Clinical Reference Guide:
What We Diagnose, How We Diagnose and Treatment Options
Disorder (ADHD) in Adults
Disorder (ADHD) in Children
Autism and Pervasive Developmental
Digital EEG and Evoked Potentials
for High Achievers
Speech and Language Disorders
Autism and Pervasive Developmental Disorder
What is a pervasive developmental disorder (PDD)
Children that have difficulty with social skills, language, and behavior
are said to have a pervasive developmental disorder (PDD). Most children
with problems in development have only one or two areas of disability.
Children with PDD, however, have problems in many areas, such as social
interaction, communication, and imagination. Thus, the term "pervasive"
was chosen to describe this disorder. The name of this disorder may
soon be changed to Autistic Spectrum Disorder (ASD).
Autistic disorder, or autism, is a type of PDD. Specific criteria must
be met for a child to be diagnosed with autistic disorder. Even though
all children with autism meet all the criteria, they may have different
behaviors and abilities because of their age and how severe their symptoms
Children who have problems in areas of development like those listed
above, but who do not have autistic disorder are diagnosed with PDD-NOS
(Not Otherwise Specified). Children with PDD-NOS may be later diagnosed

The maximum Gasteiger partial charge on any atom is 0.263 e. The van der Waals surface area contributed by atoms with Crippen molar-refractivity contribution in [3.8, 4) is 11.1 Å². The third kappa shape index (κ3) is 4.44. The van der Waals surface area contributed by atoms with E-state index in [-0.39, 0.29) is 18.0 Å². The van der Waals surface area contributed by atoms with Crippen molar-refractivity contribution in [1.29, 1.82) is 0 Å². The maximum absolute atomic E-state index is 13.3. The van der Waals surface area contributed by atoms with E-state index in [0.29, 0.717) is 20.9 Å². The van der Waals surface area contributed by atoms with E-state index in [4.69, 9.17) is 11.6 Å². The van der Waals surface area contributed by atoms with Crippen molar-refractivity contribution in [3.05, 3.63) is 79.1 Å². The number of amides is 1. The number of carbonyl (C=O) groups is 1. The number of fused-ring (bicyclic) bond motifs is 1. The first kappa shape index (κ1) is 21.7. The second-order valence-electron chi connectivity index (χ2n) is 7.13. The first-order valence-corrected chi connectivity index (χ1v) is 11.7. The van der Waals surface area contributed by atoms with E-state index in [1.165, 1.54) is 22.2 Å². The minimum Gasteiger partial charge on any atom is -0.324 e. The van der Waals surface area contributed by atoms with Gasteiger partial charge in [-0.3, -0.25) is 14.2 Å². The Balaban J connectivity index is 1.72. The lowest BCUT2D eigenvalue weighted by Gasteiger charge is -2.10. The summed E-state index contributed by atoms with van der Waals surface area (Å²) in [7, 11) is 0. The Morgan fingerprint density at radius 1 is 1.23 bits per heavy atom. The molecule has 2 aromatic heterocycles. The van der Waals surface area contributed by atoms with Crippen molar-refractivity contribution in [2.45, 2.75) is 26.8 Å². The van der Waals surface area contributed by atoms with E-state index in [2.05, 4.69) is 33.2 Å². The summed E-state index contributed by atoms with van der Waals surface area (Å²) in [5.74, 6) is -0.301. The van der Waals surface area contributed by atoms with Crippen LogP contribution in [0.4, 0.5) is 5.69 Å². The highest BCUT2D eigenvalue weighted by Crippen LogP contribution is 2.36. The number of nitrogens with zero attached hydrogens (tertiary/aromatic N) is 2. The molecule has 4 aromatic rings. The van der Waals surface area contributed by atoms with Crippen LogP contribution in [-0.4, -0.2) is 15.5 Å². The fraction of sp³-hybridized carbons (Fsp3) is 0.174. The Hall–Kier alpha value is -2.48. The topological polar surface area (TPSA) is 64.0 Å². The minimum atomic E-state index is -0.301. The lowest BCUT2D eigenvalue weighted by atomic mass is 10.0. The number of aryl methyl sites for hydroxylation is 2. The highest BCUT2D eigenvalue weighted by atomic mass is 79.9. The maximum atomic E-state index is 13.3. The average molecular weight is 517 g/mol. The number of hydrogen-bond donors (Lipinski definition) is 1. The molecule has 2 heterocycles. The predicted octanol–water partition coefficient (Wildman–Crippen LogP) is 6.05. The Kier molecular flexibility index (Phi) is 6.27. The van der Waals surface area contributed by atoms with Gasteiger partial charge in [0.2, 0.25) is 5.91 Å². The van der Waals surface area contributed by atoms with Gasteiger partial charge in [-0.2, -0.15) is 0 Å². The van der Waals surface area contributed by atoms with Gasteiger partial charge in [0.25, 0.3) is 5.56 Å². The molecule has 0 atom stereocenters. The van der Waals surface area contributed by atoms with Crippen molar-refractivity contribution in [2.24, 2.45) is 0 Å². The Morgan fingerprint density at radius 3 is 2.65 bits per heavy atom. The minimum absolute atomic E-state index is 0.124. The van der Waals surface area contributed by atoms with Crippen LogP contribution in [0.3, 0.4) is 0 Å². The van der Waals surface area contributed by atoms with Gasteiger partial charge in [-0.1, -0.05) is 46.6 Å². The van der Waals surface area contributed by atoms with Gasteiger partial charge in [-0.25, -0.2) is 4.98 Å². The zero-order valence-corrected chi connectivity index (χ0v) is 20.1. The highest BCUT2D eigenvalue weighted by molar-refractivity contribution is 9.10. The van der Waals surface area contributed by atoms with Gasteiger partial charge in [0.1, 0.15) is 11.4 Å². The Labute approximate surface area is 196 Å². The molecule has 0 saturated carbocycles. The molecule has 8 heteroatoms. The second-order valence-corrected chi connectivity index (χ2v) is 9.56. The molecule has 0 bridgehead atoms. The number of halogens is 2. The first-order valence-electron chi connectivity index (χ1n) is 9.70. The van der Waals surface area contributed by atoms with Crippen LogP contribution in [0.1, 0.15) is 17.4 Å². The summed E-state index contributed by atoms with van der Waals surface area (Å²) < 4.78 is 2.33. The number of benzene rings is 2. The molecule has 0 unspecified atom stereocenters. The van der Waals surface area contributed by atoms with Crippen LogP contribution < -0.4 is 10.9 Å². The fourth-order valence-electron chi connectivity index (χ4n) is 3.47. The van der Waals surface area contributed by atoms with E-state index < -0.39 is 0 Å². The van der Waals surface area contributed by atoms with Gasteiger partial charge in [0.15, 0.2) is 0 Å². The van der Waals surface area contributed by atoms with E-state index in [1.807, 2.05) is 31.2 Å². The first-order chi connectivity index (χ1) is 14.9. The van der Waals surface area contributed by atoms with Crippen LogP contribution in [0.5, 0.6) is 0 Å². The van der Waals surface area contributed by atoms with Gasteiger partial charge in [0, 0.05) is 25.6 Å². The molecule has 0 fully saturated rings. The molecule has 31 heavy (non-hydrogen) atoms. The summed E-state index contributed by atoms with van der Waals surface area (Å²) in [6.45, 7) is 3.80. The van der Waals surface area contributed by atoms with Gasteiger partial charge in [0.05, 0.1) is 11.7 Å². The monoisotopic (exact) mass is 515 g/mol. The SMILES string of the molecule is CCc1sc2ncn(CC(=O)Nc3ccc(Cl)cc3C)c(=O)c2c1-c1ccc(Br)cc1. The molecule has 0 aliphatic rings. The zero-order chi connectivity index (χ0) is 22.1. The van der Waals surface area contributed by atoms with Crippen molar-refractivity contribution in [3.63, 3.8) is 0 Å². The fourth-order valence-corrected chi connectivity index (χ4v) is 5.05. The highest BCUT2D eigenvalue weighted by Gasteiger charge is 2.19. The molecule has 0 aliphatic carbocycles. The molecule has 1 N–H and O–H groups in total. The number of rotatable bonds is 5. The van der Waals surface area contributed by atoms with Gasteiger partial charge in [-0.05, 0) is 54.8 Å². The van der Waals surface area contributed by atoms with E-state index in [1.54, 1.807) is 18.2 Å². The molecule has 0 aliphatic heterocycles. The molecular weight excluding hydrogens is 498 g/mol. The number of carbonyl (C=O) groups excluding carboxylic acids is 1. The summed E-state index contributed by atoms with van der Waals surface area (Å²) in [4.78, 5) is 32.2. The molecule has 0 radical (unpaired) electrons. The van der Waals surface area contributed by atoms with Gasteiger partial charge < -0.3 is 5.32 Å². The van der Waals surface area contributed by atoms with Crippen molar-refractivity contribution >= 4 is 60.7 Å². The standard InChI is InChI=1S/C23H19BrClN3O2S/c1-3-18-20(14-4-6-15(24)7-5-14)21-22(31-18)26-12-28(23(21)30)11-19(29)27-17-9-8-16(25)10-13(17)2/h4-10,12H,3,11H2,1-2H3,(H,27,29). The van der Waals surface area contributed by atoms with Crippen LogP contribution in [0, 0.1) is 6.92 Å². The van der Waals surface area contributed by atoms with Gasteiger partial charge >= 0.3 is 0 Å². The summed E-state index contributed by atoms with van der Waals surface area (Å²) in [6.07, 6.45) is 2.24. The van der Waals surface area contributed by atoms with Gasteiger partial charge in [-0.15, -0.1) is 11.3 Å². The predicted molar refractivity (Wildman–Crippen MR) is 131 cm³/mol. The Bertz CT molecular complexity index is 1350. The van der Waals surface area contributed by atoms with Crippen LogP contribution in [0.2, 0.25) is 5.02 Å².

with autistic disorder if they develop more symptoms.
What are the symptoms?
Children with autistic disorder may appear normal for the first few
months of life. Your child may then become more and more unresponsive
to you or other stimuli. Delay in language development is the most common
reason children who are later diagnosed with autism are brought to the
doctor. Your child, depending on his or her age, may have a number of
symptoms in the following areas:
1. Social skills
- Resists being cuddled; may scream to be put
down when held.
- Remains withdrawn from parents and others
and fails to form relationships.
- Avoids eye-to-eye contact.
- Prefers to play alone.
- Is indifferent to the feelings of others
and to social norms
2. Use of language and imagination
- Speaks later than other children of the same
- Cannot understand or copy speech or gestures.
- Rate, pitch, tone, or rhythm of speech is
- Unable to start a conversation or keep one
- Unable to engage in fantasy or imaginative
play such as role playing and storytelling.
- Responds inappropriately to sounds.
- Acquired speech is immature and unimaginative.
He or she makes up words and echoes what someone says.
3. Behavior, activities, and
- Develops habit behavior and compulsive routines.
- Greatly resists even the slightest change;
becomes enraged if his or her obsessive routine is altered or activities
- Obsessed with one topic or idea; may become
attached to unusual objects.
- Walks on tiptoe and/or flicks or twiddles
fingers for long periods.
- Bangs head, rocks, or stares.
- Has sudden screaming spells.
- Injures himself on purpose.
- Has trouble learning manual tasks.
No child with autism will have all of the above
symptoms nor is this a list of all the symptoms.